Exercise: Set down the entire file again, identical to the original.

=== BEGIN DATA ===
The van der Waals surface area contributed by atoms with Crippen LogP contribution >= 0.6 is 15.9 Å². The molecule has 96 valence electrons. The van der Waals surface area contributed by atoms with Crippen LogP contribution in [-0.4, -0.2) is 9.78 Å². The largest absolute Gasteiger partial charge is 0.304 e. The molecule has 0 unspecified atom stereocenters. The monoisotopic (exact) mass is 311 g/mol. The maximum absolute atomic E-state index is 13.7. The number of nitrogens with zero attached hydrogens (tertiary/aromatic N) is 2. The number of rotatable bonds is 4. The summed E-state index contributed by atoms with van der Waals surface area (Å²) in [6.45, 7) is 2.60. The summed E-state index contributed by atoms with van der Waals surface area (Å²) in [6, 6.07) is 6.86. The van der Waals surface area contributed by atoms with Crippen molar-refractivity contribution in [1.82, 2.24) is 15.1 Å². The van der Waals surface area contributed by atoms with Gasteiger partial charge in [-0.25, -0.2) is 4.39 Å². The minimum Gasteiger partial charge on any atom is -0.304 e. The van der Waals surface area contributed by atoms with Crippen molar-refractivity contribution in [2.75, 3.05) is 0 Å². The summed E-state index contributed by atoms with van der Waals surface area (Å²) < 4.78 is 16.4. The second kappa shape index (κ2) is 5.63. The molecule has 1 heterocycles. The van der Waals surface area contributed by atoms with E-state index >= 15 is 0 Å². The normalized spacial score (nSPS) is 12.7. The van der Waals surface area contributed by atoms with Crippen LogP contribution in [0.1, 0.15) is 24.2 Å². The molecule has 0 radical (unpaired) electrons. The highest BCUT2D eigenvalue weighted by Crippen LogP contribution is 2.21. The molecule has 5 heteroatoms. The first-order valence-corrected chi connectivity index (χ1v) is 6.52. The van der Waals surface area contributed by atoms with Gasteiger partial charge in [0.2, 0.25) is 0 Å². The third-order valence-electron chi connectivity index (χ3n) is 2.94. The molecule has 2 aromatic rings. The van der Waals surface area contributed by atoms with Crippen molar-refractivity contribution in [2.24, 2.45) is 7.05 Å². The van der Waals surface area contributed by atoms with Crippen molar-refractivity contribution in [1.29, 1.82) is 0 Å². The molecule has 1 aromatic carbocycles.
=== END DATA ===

The van der Waals surface area contributed by atoms with Crippen LogP contribution >= 0.6 is 15.9 Å². The molecule has 96 valence electrons. The van der Waals surface area contributed by atoms with Crippen LogP contribution in [-0.4, -0.2) is 9.78 Å². The largest absolute Gasteiger partial charge is 0.304 e. The molecule has 0 unspecified atom stereocenters. The monoisotopic (exact) mass is 311 g/mol. The maximum absolute atomic E-state index is 13.7. The number of nitrogens with zero attached hydrogens (tertiary/aromatic N) is 2. The number of rotatable bonds is 4. The summed E-state index contributed by atoms with van der Waals surface area (Å²) in [6.45, 7) is 2.60. The summed E-state index contributed by atoms with van der Waals surface area (Å²) in [6, 6.07) is 6.86. The van der Waals surface area contributed by atoms with Crippen molar-refractivity contribution in [1.82, 2.24) is 15.1 Å². The van der Waals surface area contributed by atoms with Gasteiger partial charge in [-0.25, -0.2) is 4.39 Å². The minimum Gasteiger partial charge on any atom is -0.304 e. The van der Waals surface area contributed by atoms with Crippen molar-refractivity contribution in [2.75, 3.05) is 0 Å². The summed E-state index contributed by atoms with van der Waals surface area (Å²) < 4.78 is 16.4. The second kappa shape index (κ2) is 5.63. The molecule has 1 heterocycles. The van der Waals surface area contributed by atoms with E-state index >= 15 is 0 Å². The normalized spacial score (nSPS) is 12.7. The van der Waals surface area contributed by atoms with Crippen LogP contribution in [0.1, 0.15) is 24.2 Å². The molecule has 0 radical (unpaired) electrons. The highest BCUT2D eigenvalue weighted by Crippen LogP contribution is 2.21. The molecule has 5 heteroatoms. The first-order valence-corrected chi connectivity index (χ1v) is 6.52. The van der Waals surface area contributed by atoms with Gasteiger partial charge in [0.2, 0.25) is 0 Å². The third-order valence-electron chi connectivity index (χ3n) is 2.94. The molecule has 2 aromatic rings. The van der Waals surface area contributed by atoms with Crippen molar-refractivity contribution in [2.24, 2.45) is 7.05 Å². The van der Waals surface area contributed by atoms with Crippen molar-refractivity contribution in [1.29, 1.82) is 0 Å². The molecule has 1 aromatic carbocycles.